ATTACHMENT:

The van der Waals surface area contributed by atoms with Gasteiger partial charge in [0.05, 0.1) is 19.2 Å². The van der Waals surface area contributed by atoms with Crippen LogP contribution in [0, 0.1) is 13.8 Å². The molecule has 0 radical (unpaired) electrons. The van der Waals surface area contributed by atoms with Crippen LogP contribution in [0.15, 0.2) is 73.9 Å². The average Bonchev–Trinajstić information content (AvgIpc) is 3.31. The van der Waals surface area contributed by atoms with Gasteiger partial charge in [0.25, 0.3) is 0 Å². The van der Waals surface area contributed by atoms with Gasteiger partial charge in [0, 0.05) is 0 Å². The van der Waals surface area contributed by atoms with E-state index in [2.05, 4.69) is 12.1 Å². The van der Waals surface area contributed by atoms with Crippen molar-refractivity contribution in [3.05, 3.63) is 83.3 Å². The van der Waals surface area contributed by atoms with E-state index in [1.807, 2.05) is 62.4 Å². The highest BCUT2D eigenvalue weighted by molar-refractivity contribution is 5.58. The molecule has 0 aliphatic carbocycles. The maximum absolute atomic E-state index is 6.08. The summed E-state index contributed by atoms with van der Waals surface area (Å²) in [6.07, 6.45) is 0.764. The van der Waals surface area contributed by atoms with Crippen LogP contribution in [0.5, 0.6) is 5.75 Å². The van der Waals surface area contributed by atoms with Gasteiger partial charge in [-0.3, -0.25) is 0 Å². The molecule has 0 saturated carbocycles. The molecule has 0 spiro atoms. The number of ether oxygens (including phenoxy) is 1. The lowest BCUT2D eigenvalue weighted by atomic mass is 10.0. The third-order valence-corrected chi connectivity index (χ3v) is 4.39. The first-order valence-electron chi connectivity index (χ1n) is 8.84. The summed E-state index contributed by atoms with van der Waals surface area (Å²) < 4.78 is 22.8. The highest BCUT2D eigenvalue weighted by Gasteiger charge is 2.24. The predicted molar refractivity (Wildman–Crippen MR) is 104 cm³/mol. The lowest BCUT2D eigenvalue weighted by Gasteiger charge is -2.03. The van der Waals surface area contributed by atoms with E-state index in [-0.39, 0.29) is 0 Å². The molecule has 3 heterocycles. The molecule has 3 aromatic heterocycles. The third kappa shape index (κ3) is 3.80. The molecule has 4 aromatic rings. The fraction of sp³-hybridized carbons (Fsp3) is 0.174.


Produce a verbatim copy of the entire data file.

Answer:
The van der Waals surface area contributed by atoms with Gasteiger partial charge in [0.05, 0.1) is 19.2 Å². The van der Waals surface area contributed by atoms with Crippen LogP contribution in [0, 0.1) is 13.8 Å². The molecule has 0 radical (unpaired) electrons. The van der Waals surface area contributed by atoms with Crippen LogP contribution in [0.15, 0.2) is 73.9 Å². The average Bonchev–Trinajstić information content (AvgIpc) is 3.31. The van der Waals surface area contributed by atoms with Gasteiger partial charge in [0.25, 0.3) is 0 Å². The van der Waals surface area contributed by atoms with Gasteiger partial charge in [0, 0.05) is 0 Å². The van der Waals surface area contributed by atoms with E-state index in [2.05, 4.69) is 12.1 Å². The van der Waals surface area contributed by atoms with Crippen molar-refractivity contribution in [3.05, 3.63) is 83.3 Å². The van der Waals surface area contributed by atoms with E-state index in [1.807, 2.05) is 62.4 Å². The highest BCUT2D eigenvalue weighted by molar-refractivity contribution is 5.58. The molecule has 0 aliphatic carbocycles. The maximum absolute atomic E-state index is 6.08. The summed E-state index contributed by atoms with van der Waals surface area (Å²) in [6.07, 6.45) is 0.764. The van der Waals surface area contributed by atoms with Crippen LogP contribution in [0.5, 0.6) is 5.75 Å². The van der Waals surface area contributed by atoms with Gasteiger partial charge in [-0.3, -0.25) is 0 Å². The molecule has 0 saturated carbocycles. The molecule has 0 spiro atoms. The number of ether oxygens (including phenoxy) is 1. The lowest BCUT2D eigenvalue weighted by atomic mass is 10.0. The third-order valence-corrected chi connectivity index (χ3v) is 4.39. The first-order valence-electron chi connectivity index (χ1n) is 8.84. The summed E-state index contributed by atoms with van der Waals surface area (Å²) < 4.78 is 22.8. The highest BCUT2D eigenvalue weighted by Gasteiger charge is 2.24. The predicted molar refractivity (Wildman–Crippen MR) is 104 cm³/mol. The lowest BCUT2D eigenvalue weighted by Gasteiger charge is -2.03. The van der Waals surface area contributed by atoms with E-state index in [-0.39, 0.29) is 0 Å². The molecule has 3 heterocycles. The molecule has 3 aromatic heterocycles. The third kappa shape index (κ3) is 3.80. The molecule has 4 aromatic rings. The fraction of sp³-hybridized carbons (Fsp3) is 0.174.